Blog for my various projects, experiments, and learnings

Keeping Up With the Moorses: Learning to Use STM32G0 Chips

Microcontrollers are just like any other kind of semiconductor product. As manufacturers learn from customer feedback and fabrication processes continue to advance, the products get better. One of the most visible metrics for gauging a chip’s general performance – and the basis of Moore’s Law – is how large each transistor is. Usually this is measured in nanometers, and as we enter 2019 the newest chips being made by companies like Samsung and Intel are optimistically billed as 7nm.

The venerable and popular STM32F1 series is more than a decade old now, and it is produced using a 130nm process. But ST’s newer lines of chips like the STM32L4 use a smaller 90nm process. Smaller transistors usually mean that chips can run at lower voltages, be more power-efficient, and run at faster clock speeds. So when ST moved to this smaller process, they introduced two types of new chips: faster ‘mainline’ chips like the F4 and F7 lines which run at about 100-250MHz, and more efficient ‘low-power’ chips like the L0 and L4 lines which have a variety of ‘sleep’ modes and can comfortably run off of 1.8V. They also have an H7 line which uses an even smaller 40nm process and can run at 400MHz.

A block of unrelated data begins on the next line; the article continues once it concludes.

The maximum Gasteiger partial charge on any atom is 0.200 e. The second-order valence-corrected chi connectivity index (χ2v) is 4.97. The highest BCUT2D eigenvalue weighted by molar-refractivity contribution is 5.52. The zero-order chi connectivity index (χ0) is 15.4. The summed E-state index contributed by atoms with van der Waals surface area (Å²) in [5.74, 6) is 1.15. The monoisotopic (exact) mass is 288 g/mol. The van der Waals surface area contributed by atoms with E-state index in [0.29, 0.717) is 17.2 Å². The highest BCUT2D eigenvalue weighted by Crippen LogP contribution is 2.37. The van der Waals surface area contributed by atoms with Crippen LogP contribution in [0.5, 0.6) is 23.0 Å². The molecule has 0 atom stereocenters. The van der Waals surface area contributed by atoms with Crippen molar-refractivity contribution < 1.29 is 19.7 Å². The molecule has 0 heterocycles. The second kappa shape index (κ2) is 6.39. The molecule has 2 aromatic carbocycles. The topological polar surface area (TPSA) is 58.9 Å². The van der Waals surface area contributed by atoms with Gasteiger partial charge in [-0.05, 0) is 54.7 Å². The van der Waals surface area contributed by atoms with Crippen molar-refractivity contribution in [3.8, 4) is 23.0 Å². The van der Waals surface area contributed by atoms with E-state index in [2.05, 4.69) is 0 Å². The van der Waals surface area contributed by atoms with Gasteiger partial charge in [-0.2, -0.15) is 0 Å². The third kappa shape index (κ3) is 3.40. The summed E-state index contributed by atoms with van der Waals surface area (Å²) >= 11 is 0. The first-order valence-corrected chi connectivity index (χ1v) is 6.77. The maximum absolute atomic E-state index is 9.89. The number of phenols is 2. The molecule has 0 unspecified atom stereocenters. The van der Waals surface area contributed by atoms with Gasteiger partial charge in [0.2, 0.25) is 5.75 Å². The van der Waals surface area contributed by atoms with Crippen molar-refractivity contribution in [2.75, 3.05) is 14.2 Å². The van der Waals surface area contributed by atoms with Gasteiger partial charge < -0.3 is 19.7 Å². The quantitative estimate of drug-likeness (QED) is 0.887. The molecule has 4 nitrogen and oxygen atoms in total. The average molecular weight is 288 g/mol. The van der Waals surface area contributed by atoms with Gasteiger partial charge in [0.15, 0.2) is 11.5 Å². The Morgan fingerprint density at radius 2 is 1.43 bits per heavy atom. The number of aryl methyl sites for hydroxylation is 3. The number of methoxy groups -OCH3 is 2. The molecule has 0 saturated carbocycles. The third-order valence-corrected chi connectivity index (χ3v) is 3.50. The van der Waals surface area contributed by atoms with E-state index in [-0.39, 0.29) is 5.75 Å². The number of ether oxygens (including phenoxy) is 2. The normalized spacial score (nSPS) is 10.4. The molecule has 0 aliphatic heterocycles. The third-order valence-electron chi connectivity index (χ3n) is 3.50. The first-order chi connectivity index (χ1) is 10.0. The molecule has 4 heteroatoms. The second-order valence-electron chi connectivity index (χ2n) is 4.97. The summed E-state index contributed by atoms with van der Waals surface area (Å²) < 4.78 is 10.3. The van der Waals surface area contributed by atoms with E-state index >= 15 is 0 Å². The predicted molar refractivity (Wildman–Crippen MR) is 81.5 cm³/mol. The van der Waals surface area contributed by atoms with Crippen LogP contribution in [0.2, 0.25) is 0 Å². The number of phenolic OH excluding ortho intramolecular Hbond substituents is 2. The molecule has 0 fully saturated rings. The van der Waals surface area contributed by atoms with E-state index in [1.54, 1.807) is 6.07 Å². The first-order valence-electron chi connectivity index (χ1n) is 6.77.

Now as 2018 fades into history, it looks like ST has decided that it’s time for a fresh line of ‘value-line’ chips, and we can order a shiny new STM32G0 from retailers like Digikey. At the time of writing there aren’t too many options, but it looks like they’re hoping to branch out and there are even some 8-pin variants on the table. I could be misreading things, but these look like a mix between the F0 and L0 lines, with lower power consumption than F0 chips and better performance than the L0 chips. The STM32G071GB that I made a test board with has 128KB of Flash, 36KB of RAM, and a nice set of communication peripherals.

STM32G0 breakout board

Simple STM32G0 breakout board

So what’s the catch? Well, this is still a fairly new chip, so “Just Google It” may not be an effective problem-solving tool. And it looks like ST made a few changes in this new iteration of chips to provide more GPIO pins in smaller packages, so the hardware design will look similar but slightly different from previous STM32 lines. Finally, with a new chip comes new challenges in getting an open-source programming and debugging toolchain working. So with all of that said, let’s learn how to migrate!